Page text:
Questions and Answers: Mr. Kim Denver
Kim Denver, is the deputy assistant secretary of the Army (Procurement) and manages the Army's procurement mission including development and dissemination of policies, processes and contracting business systems. He directs the evaluation, measurement and continuous improvement actions for more than 240 Army contracting offices worldwide.

What is the goal of the single Army Contract Writing and Management System and what are the benefits of having one system?

In response to the October 2011 mandate from the Office of the Undersecretary of Defense for Acquisition, Technology, and Logistics, to discontinue the use of the current, joint Department of Defense contract writing system (the Standard Procurement System) by the end of fiscal year 2015, the Army now has an opportunity to transition to a single, enterprise, contract writing system which will increase business process efficiencies, support compliance with the Federal Financial Management Improvement Act of 1996, and better integrate with existing Army enterprise resource planning solutions.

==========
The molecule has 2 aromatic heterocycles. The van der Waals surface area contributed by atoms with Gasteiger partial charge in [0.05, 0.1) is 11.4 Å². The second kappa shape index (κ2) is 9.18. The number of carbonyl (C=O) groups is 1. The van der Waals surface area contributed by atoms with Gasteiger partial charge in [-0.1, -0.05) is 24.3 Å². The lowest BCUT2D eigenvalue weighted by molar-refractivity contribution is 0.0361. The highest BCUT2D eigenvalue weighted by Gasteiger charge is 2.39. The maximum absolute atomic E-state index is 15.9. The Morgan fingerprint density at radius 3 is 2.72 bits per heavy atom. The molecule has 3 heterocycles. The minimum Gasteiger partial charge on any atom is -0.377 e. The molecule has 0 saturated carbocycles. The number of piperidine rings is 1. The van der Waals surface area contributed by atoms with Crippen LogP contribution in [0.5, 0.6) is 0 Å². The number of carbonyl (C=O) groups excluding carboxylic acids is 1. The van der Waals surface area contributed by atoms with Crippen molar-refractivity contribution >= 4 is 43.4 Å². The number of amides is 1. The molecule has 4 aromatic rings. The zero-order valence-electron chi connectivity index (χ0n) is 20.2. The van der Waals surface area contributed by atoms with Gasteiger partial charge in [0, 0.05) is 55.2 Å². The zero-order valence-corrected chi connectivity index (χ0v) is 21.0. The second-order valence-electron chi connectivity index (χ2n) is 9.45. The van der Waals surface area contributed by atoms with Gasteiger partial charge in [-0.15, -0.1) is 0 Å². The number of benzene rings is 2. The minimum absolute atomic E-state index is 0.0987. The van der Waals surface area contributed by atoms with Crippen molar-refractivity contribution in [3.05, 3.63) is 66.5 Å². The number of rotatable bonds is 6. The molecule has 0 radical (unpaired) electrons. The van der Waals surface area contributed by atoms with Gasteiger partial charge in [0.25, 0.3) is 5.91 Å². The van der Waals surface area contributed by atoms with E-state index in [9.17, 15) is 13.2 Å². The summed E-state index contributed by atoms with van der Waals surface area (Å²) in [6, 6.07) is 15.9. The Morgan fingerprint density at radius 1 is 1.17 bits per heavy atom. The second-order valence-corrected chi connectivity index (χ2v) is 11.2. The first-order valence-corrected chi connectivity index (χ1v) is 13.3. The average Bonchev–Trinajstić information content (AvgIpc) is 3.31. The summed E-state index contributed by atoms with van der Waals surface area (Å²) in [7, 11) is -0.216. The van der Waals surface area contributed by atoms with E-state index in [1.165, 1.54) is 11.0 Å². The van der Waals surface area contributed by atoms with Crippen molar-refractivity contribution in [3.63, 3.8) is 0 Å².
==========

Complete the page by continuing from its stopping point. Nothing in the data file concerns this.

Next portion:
The Army's proposed solution will decrease the number of complex interfaces and foster auditability while simultaneously promoting the Department of Defense's procure-to-pay acquisition focus area. The Army will streamline its current use of two independent contract writing solutions into a single enterprise approach that will be utilized in all facets of the Army contracting mission, such as installation support, contingency, construction, major weapons systems, grants and agreements, and secure environment contracting.

Who is managing and providing oversight of this effort?

With the approval of the Assistant Secretary of the Army for Acquisition, Logistics, and Technology, we have established a formal product manager under the U.S. Army Program Executive Office Enterprise Information Systems as the material developer of the proposed system. In conjunction with that action, as the deputy assistant secretary of the Army for Procurement, I appointed the U.S. Army Contracting Command to act as my agent to establish and staff a contracting capabilities management office on behalf of the Army contracting enterprise.